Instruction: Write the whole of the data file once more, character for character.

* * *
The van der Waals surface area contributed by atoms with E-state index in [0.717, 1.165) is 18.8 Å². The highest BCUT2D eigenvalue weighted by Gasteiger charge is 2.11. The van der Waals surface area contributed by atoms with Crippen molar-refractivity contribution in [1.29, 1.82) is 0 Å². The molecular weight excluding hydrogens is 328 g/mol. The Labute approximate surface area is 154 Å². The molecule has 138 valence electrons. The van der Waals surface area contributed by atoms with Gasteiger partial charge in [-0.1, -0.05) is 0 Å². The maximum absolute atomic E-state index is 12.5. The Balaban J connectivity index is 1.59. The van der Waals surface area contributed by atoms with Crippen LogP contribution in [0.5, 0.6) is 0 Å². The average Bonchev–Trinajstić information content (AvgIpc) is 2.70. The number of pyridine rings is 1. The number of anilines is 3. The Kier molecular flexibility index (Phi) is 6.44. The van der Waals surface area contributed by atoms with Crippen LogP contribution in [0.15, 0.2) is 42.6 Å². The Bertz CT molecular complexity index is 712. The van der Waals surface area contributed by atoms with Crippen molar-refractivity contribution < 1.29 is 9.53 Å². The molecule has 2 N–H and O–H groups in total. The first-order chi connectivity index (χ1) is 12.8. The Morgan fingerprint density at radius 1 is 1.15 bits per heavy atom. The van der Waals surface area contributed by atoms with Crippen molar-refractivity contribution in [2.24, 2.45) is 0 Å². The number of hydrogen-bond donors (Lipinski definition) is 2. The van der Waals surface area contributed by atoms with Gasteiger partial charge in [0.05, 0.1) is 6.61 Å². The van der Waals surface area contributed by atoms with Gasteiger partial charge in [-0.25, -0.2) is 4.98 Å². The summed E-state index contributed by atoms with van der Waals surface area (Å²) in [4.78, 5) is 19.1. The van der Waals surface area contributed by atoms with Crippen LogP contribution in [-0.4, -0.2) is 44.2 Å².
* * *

The van der Waals surface area contributed by atoms with E-state index in [0.717, 1.165) is 18.8 Å². The highest BCUT2D eigenvalue weighted by Gasteiger charge is 2.11. The van der Waals surface area contributed by atoms with Crippen molar-refractivity contribution in [1.29, 1.82) is 0 Å². The molecular weight excluding hydrogens is 328 g/mol. The Labute approximate surface area is 154 Å². The molecule has 138 valence electrons. The van der Waals surface area contributed by atoms with Gasteiger partial charge in [-0.1, -0.05) is 0 Å². The maximum absolute atomic E-state index is 12.5. The Balaban J connectivity index is 1.59. The van der Waals surface area contributed by atoms with Crippen LogP contribution in [0.5, 0.6) is 0 Å². The average Bonchev–Trinajstić information content (AvgIpc) is 2.70. The number of pyridine rings is 1. The number of anilines is 3. The Kier molecular flexibility index (Phi) is 6.44. The van der Waals surface area contributed by atoms with Crippen LogP contribution in [0.15, 0.2) is 42.6 Å². The Bertz CT molecular complexity index is 712. The van der Waals surface area contributed by atoms with Crippen molar-refractivity contribution < 1.29 is 9.53 Å². The molecule has 2 N–H and O–H groups in total. The first-order chi connectivity index (χ1) is 12.8. The Morgan fingerprint density at radius 1 is 1.15 bits per heavy atom. The van der Waals surface area contributed by atoms with Crippen molar-refractivity contribution in [2.24, 2.45) is 0 Å². The number of hydrogen-bond donors (Lipinski definition) is 2. The van der Waals surface area contributed by atoms with Gasteiger partial charge in [0.05, 0.1) is 6.61 Å². The van der Waals surface area contributed by atoms with Gasteiger partial charge in [-0.25, -0.2) is 4.98 Å². The summed E-state index contributed by atoms with van der Waals surface area (Å²) in [4.78, 5) is 19.1. The van der Waals surface area contributed by atoms with Crippen LogP contribution in [-0.4, -0.2) is 44.2 Å².